1 Department of Curriculum Research, Danish School of Education, Aarhus University, Aarhus University2 Department of Education, Danish School of Education, Aarhus University, Aarhus University3 Danish School of Education - Research Programme on Lifelong Learning, Danish School of Education, Arts, Aarhus University4 Danish School of Education - Pædagogisk Sociologi, Emdrup, Danish School of Education, Arts, Aarhus University5 Danish School of Education - Research Programme on Lifelong Learning, Danish School of Education, Arts, Aarhus University6 Danish School of Education - Pædagogisk Sociologi, Emdrup, Danish School of Education, Arts, Aarhus University
a comparative investigation of three Nordic-Baltic countriesen komparativ undersøgelse af tre nordisk-baltiske lande
In light of the increased interest in adult education and training (AET) in the EU as well as in national policy, the article looks into policy and practice when it comes to the professionalisation of those responsible for providing the AET – the adult educators. The article takes its theoretical point of departure in implementation theory as well as in theory on professionalism and professionalisation processes. The analysis is based on a comparative study involving Denmark, Estonia and Sweden. The methodological approach to the study was document analysis of mainly policy papers and strategies as well as legal regulations from year 2000 and until today. Based on the analysis, the article concludes that in spite of differences in history and AET traditions between especially Denmark/Sweden on the one hand and Estonia on the other, a number of similarities in recent policy can be found. The first is an increase in the provision of AET. A second is a tendency for official requirements for teaching adults to be higher in general and vocational AET than in liberal AE. Also, in spite of the huge interest in AET, qualification of adult educators seems to be a non-issue in the analysed policy papers and strategies, especially in Denmark and Sweden. The fi nal common trend is a tendency that most courses and programmes for adult educators are targeted people already working within the field or people interested in a career shift. Very few options exist in the three countries for initial qualifi cation prior to entering the field as adult educator. Based on the analysis, it is questioned whether adult educator is today a full profession in any of the three countries studied or if it should rather be considered a “semi-profession”.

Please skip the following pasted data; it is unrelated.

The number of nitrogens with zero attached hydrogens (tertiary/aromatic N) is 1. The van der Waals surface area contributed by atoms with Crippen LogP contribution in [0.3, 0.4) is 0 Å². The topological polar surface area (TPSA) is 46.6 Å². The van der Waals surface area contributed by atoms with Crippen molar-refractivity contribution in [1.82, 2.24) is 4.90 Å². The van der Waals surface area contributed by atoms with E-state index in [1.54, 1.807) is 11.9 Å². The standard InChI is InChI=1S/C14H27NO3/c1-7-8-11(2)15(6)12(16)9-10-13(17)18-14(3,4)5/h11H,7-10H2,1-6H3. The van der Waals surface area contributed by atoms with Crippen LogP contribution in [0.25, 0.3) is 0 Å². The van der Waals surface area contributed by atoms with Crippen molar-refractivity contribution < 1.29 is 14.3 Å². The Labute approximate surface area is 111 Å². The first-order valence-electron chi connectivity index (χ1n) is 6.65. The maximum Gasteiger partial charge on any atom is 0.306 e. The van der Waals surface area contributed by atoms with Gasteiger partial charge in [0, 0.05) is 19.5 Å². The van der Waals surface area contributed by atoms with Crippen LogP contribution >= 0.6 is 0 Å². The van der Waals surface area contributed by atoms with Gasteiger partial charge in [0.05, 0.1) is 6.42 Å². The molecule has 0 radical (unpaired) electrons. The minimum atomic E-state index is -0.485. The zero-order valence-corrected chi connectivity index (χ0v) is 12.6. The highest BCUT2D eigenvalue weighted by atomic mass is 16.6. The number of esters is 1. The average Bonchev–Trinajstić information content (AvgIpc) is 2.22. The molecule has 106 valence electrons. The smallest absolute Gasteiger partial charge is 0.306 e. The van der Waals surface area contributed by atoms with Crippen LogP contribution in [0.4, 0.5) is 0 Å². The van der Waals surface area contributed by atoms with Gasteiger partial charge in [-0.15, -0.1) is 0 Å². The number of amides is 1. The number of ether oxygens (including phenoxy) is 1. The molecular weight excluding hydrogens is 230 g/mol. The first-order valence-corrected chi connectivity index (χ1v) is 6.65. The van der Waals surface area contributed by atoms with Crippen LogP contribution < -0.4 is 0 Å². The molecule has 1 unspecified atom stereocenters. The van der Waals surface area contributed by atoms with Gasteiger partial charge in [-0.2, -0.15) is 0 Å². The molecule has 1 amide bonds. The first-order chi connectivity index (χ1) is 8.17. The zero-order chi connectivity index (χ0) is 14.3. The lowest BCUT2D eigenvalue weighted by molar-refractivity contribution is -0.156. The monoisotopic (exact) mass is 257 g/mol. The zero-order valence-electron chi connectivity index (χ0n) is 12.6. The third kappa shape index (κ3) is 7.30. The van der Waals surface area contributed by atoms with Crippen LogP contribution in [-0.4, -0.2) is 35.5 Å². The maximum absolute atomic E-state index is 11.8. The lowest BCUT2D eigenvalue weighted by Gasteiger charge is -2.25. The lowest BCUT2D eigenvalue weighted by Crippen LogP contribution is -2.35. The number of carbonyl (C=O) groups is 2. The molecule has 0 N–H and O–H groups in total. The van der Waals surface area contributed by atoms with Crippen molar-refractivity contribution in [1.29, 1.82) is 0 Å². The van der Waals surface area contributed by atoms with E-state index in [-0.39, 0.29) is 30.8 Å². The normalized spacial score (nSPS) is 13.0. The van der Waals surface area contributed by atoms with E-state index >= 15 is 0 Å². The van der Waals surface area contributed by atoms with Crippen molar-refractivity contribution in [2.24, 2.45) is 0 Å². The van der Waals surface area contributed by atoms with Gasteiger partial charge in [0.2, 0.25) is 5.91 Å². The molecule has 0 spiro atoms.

Cursiv, 2011, Issue 6, p. 13-30
Livslang læring; Voksenlæring; Kvalifikationsudvikling; Adult Education; Adult educators; Teacher training